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Unformatted text preview: Chapter 18.a. Externalities and Efficiency Sometimes when producing or consuming a good, harmful or beneficial side effects occur that can affect people beyond those directly involved in the market exchanges. If the side effects are positive they are called external benefits and if they are negative they are called external costs . Immunizations are an example of an external benefit and pollution, congestion, noise, and theft are examples of external costs. Externalities tend to cause an inefficient allocation of resources because these extra costs and benefits must be taken into account. Another way to define an externality is when one person’s actions affect another’s well-being and no payment is made . External Costs Suppose a steel mill is polluting the surrounding environment as a byproduct of producing steel. The smoke produces $5 in damages for every ton of steel produced. The MC private curve represents the marginal costs for the steel mill, but the damage from pollution must also...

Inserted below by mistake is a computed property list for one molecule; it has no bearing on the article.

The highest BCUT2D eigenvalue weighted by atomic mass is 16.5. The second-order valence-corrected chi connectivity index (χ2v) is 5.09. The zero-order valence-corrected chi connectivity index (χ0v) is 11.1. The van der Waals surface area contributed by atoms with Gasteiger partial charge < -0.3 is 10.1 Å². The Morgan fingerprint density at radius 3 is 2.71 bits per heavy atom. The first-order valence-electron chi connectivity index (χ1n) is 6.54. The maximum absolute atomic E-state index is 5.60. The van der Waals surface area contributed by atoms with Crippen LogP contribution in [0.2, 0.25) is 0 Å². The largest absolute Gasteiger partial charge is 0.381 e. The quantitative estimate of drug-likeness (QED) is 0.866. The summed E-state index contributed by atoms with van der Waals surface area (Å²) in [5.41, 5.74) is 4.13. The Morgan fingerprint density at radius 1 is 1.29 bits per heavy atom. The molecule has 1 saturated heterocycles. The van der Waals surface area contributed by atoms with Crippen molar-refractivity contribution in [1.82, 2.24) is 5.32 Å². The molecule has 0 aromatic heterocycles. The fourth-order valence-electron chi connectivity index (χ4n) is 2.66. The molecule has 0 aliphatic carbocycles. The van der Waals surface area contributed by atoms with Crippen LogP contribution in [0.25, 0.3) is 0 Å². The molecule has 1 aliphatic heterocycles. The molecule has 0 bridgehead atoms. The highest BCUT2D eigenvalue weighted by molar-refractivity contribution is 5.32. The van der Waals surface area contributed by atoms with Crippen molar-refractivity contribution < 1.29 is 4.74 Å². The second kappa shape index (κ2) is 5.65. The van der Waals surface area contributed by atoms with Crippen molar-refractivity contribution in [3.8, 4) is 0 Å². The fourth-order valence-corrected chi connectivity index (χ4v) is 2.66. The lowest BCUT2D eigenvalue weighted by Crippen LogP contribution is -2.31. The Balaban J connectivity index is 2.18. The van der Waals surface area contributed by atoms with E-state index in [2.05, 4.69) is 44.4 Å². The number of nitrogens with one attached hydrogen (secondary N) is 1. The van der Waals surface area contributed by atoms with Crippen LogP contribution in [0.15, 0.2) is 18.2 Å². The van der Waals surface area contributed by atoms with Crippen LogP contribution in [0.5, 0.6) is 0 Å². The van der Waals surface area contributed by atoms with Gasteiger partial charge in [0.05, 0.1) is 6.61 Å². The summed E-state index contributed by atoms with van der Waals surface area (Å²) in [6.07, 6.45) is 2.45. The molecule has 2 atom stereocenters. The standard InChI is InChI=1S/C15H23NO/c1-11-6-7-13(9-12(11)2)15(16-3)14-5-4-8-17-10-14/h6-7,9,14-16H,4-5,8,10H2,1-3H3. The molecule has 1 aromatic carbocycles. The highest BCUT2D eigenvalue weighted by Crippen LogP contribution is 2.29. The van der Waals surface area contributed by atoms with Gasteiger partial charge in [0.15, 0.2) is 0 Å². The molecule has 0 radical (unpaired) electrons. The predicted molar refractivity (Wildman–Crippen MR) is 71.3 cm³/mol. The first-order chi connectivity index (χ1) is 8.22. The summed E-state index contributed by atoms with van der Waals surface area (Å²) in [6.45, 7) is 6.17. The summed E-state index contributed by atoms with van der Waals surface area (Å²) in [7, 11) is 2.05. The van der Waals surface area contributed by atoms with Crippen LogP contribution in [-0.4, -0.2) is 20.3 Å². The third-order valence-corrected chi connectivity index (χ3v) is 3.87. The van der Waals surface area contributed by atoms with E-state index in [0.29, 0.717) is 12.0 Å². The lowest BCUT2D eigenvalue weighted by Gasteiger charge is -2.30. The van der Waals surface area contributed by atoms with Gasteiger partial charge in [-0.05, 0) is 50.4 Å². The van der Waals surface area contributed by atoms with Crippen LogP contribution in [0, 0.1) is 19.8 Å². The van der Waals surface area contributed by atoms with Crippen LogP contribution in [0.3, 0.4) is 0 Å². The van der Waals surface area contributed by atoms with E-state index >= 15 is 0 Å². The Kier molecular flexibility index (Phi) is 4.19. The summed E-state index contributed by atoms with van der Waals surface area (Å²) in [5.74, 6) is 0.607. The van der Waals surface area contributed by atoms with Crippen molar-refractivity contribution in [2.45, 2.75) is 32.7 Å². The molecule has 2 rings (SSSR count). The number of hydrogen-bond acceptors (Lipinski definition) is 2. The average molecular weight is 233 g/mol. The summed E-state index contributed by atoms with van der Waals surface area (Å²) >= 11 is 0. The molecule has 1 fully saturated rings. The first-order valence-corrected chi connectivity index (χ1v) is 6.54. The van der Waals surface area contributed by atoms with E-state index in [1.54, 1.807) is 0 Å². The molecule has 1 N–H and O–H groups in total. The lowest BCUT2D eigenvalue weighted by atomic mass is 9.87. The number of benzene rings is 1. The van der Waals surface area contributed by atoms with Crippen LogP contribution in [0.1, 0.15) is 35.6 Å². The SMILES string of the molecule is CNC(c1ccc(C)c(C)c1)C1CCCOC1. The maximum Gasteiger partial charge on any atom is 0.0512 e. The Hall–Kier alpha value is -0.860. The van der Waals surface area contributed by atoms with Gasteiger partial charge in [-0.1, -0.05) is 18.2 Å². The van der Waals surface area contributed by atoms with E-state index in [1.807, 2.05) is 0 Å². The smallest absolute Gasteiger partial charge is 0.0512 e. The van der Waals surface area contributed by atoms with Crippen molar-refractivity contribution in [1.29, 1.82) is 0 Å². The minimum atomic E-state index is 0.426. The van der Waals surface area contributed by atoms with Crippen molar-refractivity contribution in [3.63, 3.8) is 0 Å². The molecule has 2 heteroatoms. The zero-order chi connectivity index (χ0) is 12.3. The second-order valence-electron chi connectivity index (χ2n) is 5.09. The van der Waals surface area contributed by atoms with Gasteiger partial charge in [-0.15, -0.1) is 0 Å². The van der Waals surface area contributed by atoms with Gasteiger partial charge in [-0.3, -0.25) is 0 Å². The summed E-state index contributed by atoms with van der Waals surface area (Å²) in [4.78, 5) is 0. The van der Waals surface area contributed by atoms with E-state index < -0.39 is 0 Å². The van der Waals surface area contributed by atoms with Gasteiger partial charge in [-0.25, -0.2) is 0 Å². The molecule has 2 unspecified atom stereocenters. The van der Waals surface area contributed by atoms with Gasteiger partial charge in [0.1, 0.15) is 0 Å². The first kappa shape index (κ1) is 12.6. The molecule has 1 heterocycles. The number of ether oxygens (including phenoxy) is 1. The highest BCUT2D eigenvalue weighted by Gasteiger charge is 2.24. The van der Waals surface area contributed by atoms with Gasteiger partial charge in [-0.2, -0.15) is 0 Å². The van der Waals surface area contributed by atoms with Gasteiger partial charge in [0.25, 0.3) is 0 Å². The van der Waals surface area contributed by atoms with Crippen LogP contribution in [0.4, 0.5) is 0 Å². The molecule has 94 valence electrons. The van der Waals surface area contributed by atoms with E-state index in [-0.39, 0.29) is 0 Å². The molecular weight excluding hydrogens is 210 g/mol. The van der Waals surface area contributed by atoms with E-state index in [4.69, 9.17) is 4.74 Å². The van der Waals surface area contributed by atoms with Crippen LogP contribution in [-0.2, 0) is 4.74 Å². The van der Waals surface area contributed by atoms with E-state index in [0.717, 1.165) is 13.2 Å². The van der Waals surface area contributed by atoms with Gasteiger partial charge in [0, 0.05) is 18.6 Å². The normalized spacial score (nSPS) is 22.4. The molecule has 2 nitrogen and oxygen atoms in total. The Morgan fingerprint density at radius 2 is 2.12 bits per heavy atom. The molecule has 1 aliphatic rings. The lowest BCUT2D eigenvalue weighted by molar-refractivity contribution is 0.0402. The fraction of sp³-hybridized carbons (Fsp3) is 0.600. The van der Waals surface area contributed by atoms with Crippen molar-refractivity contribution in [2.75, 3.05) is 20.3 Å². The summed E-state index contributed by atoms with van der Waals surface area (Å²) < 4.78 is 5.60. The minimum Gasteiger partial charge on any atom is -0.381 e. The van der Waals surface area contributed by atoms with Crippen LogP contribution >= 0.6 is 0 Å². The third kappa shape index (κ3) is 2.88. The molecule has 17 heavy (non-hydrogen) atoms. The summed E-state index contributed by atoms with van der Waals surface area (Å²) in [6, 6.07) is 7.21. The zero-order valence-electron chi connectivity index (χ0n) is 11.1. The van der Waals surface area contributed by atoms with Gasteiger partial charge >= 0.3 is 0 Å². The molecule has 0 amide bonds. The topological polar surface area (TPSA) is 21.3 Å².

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This note was uploaded on 05/05/2010 for the course ECON 303 taught by Professor Cheng during the Spring '07 term at USC.
- Spring '07